Economic woes grow as private sector credit growth hits fresh 9-yr low

HM Murtuza | Published: 00:00, Dec 02,2019


The private sector credit growth hit a fresh nine-year low of 10.04 per cent in October this fiscal year (2019-2020), reflecting a gloomy state of the country’s economy.

Besides, a sharp rise in the government’s borrowing from the banking system and sluggish business activities in the country were other reasons for the plunge in credit flow to the private sector.

The private sector credit growth in October was the lowest since the 6.09-per cent growth in September of the fiscal year of 2010-2011.

As per the Bangladesh Bank data, the amount of credit to the private sector stood at Tk 10,25,958.4 crore in October this year against Tk 9,32,345 crore in October last year.

‘Like the other indicators, the private sector credit growth is showing the same downward trend, and it only reconfirms that the economy has weakened and continues weakening,’ Policy Research Institute executive director Ahsan H Mansur told New Age on Sunday.

The country’s export earnings in the first four months (July-October) of FY20 posted a negative growth, while import payments also dipped in the first quarter (July-September) while tax revenue collection also languished in the first quarter.

‘As of now, there is no sign of reversal,’ Mansur said, adding that the economy still continued declining in terms of private sector credit growth and the situation could not be good for investment, private sector development and employment generation.

‘As the government continues borrowing from the banking system, the outlook for the private sector credit appears grim,’ said Mansur, also the chairman of BRAC Bank.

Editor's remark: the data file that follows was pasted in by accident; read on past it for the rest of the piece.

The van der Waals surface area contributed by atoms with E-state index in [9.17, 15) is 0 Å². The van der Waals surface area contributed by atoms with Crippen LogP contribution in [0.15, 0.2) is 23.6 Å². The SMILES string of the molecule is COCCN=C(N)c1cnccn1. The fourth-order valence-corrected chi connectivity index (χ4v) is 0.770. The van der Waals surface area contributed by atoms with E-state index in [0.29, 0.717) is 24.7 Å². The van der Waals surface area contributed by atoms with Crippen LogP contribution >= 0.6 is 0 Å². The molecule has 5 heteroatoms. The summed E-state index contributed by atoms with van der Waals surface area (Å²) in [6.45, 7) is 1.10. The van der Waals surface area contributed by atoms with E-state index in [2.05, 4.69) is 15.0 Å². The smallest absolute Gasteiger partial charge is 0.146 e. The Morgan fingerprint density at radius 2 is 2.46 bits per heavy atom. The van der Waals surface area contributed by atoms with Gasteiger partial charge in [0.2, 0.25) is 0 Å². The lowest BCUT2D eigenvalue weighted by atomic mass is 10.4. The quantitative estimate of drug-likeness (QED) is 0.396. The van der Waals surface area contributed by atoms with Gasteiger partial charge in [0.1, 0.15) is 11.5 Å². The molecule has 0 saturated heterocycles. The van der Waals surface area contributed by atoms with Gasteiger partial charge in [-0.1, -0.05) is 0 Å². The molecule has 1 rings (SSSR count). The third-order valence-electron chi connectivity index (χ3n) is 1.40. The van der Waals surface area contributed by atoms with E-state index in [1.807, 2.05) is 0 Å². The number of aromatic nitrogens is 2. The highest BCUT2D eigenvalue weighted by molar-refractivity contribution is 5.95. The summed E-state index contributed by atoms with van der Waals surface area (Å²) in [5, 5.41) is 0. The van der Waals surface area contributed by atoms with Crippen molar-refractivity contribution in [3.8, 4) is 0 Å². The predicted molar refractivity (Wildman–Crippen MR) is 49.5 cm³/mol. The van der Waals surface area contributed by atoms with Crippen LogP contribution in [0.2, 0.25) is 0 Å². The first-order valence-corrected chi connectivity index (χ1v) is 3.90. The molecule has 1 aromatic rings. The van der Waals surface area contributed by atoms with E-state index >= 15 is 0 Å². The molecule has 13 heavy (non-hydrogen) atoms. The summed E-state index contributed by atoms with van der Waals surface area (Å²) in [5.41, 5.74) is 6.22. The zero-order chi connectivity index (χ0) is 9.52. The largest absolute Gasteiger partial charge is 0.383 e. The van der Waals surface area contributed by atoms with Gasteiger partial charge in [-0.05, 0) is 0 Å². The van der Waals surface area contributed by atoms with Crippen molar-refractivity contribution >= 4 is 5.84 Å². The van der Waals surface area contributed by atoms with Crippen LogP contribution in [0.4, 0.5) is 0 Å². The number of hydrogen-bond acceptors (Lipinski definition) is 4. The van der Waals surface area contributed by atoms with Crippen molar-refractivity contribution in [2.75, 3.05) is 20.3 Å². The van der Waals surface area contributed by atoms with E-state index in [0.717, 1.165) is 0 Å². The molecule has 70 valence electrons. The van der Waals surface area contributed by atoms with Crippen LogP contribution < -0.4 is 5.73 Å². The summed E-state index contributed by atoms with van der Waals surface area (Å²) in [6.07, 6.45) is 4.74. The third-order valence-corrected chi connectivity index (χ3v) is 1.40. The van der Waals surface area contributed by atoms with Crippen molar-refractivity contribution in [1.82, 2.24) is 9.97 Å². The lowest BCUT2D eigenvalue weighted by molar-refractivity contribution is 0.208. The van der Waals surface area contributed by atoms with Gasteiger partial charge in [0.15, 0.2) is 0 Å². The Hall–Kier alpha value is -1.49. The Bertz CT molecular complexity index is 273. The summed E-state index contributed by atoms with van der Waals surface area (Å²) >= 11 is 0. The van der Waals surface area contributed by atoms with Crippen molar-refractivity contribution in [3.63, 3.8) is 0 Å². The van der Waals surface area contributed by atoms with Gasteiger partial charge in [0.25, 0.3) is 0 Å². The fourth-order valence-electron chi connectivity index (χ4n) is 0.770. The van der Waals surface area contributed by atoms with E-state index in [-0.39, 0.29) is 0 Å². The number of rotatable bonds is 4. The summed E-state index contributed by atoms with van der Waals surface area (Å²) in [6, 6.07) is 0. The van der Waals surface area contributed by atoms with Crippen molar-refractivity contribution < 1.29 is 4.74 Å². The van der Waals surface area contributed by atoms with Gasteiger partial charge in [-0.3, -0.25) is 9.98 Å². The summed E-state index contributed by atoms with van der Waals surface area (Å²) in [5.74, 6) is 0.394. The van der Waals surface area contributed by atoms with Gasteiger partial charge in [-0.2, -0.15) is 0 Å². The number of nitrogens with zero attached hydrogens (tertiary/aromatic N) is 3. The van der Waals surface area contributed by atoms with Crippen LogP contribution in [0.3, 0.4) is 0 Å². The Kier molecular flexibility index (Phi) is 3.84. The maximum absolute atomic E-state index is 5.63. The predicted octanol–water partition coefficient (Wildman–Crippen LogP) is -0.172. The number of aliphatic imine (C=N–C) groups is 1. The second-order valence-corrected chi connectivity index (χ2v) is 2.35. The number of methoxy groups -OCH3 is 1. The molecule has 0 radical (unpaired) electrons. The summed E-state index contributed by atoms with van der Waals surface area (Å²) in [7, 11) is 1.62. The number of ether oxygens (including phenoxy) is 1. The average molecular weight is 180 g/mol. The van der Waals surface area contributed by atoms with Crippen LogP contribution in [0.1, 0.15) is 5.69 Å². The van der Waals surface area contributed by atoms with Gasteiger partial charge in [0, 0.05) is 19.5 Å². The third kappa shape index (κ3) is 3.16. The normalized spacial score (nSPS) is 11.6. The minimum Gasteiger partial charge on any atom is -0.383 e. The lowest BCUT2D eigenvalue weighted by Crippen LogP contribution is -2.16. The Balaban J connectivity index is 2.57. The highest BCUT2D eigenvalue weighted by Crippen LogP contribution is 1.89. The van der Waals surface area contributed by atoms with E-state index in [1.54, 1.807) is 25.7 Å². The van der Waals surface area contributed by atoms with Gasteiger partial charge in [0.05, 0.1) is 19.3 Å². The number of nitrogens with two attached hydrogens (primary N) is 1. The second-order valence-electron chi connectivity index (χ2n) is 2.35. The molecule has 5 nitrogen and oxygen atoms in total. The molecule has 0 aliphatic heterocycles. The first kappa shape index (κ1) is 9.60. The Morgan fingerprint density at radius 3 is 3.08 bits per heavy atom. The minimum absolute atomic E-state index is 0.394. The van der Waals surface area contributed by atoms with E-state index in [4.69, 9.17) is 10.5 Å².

He also mentioned that the country’s economy had already entered into a dull state.

In reply to a question on how the situation can be tackled, Mansur said that obviously there was solution and this time it would be costly.

‘Firstly, the government will have to admit the ongoing problem and then we will have to find way out but the government still hasn’t admitted having the problem,’ he said.

In line with the stagnancy in private sector credit in FY19, the growth fell constantly in the four months of FY20. The growth rate was 11.26 per cent year-on-year in July, 10.68 per cent in August and 10.66 per cent in September.

Mansur also cautioned that the government’s borrowing could reach up to Tk 1.2 lakh crore in FY20, whereas its total borrowing from the banking sector in last 48 year since its independence was below Tk 1 lakh crore.

Slow revenue collection, fall in NSC sales and inadequate foreign loans and grants left no option for the government but to borrow from the banking system, he said.

The credit demand from the private sector was lower in recent times but it was higher than the actual disbursement.

Banks failed to supply the fund due to the high bank borrowing by the government, Mansur said.

In the first four months (July-October) of FY20, the private sector credit growth rate remained far below the central bank’s curtailed estimation — 14.8 per cent — for the current fiscal year.

Economists and bankers said that the government had been sucking bank funds and thus squeezing the scope for availing funds from the banks by the businesses.

In the first four and a half months of FY20, the government borrowed Tk 43,411 crore from the banking system to meet deficit financing amid dismal revenue collection and sales of national savings certificates.

The latest data showed the NBR had a shortfall of Tk 14,907 crore in revenue collection in the first quarter of FY20.

The board’s revenue collection grew by only 2.6 per cent in July-September, one of the lowest in decade.

The net sales of NSCs plunged for the fourth consecutive month in October, pulling down the net sales by 69.08 per cent to Tk 5,512.02 crore in July-October of FY20 against Tk 17,828.73 crore in the same period of FY19.

Credit disbursement to the government from the banking sector increased by 49.71 per cent to Tk 1,73,504 crore at the end of October, 2019.

Economists and bankers said a fall in import of capital machinery and industrial raw materials in recent months indicated stagnancy in investment in the country.

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